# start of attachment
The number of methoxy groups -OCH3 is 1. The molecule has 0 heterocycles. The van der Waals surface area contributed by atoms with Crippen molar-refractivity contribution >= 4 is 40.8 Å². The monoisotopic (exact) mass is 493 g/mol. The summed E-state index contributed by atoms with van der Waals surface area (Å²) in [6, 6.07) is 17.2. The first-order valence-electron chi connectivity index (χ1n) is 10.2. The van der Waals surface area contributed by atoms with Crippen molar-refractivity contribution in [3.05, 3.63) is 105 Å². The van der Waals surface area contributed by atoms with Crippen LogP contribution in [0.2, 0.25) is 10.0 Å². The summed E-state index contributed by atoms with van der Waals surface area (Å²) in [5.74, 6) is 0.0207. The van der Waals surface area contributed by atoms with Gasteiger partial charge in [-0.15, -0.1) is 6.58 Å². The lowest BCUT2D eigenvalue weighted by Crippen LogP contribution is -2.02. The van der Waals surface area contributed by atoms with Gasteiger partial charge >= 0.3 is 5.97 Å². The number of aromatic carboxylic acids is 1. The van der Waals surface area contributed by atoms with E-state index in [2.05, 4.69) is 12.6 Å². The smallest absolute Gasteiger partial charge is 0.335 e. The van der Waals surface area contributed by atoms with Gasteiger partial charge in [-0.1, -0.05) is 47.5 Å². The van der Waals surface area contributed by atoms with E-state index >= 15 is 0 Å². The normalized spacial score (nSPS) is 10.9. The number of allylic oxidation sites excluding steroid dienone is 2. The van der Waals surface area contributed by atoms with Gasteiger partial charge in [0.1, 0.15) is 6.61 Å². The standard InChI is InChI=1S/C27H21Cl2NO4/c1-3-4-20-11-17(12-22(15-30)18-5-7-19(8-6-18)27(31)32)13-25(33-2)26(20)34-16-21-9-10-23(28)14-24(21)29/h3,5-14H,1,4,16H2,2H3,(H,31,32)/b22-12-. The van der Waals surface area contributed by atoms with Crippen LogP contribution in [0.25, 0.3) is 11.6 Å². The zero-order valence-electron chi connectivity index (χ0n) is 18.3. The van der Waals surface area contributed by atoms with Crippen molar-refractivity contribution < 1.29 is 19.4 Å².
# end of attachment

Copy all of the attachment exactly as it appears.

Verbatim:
The number of methoxy groups -OCH3 is 1. The molecule has 0 heterocycles. The van der Waals surface area contributed by atoms with Crippen molar-refractivity contribution >= 4 is 40.8 Å². The monoisotopic (exact) mass is 493 g/mol. The summed E-state index contributed by atoms with van der Waals surface area (Å²) in [6, 6.07) is 17.2. The first-order valence-electron chi connectivity index (χ1n) is 10.2. The van der Waals surface area contributed by atoms with Crippen molar-refractivity contribution in [3.05, 3.63) is 105 Å². The van der Waals surface area contributed by atoms with Crippen LogP contribution in [0.2, 0.25) is 10.0 Å². The summed E-state index contributed by atoms with van der Waals surface area (Å²) in [5.74, 6) is 0.0207. The van der Waals surface area contributed by atoms with Gasteiger partial charge in [-0.15, -0.1) is 6.58 Å². The lowest BCUT2D eigenvalue weighted by Crippen LogP contribution is -2.02. The van der Waals surface area contributed by atoms with Gasteiger partial charge >= 0.3 is 5.97 Å². The number of aromatic carboxylic acids is 1. The van der Waals surface area contributed by atoms with E-state index in [2.05, 4.69) is 12.6 Å². The smallest absolute Gasteiger partial charge is 0.335 e. The van der Waals surface area contributed by atoms with Gasteiger partial charge in [-0.1, -0.05) is 47.5 Å². The van der Waals surface area contributed by atoms with E-state index >= 15 is 0 Å². The normalized spacial score (nSPS) is 10.9. The number of allylic oxidation sites excluding steroid dienone is 2. The van der Waals surface area contributed by atoms with Gasteiger partial charge in [0.1, 0.15) is 6.61 Å². The standard InChI is InChI=1S/C27H21Cl2NO4/c1-3-4-20-11-17(12-22(15-30)18-5-7-19(8-6-18)27(31)32)13-25(33-2)26(20)34-16-21-9-10-23(28)14-24(21)29/h3,5-14H,1,4,16H2,2H3,(H,31,32)/b22-12-. The van der Waals surface area contributed by atoms with Crippen LogP contribution in [0.25, 0.3) is 11.6 Å². The zero-order valence-electron chi connectivity index (χ0n) is 18.3. The van der Waals surface area contributed by atoms with Crippen molar-refractivity contribution < 1.29 is 19.4 Å².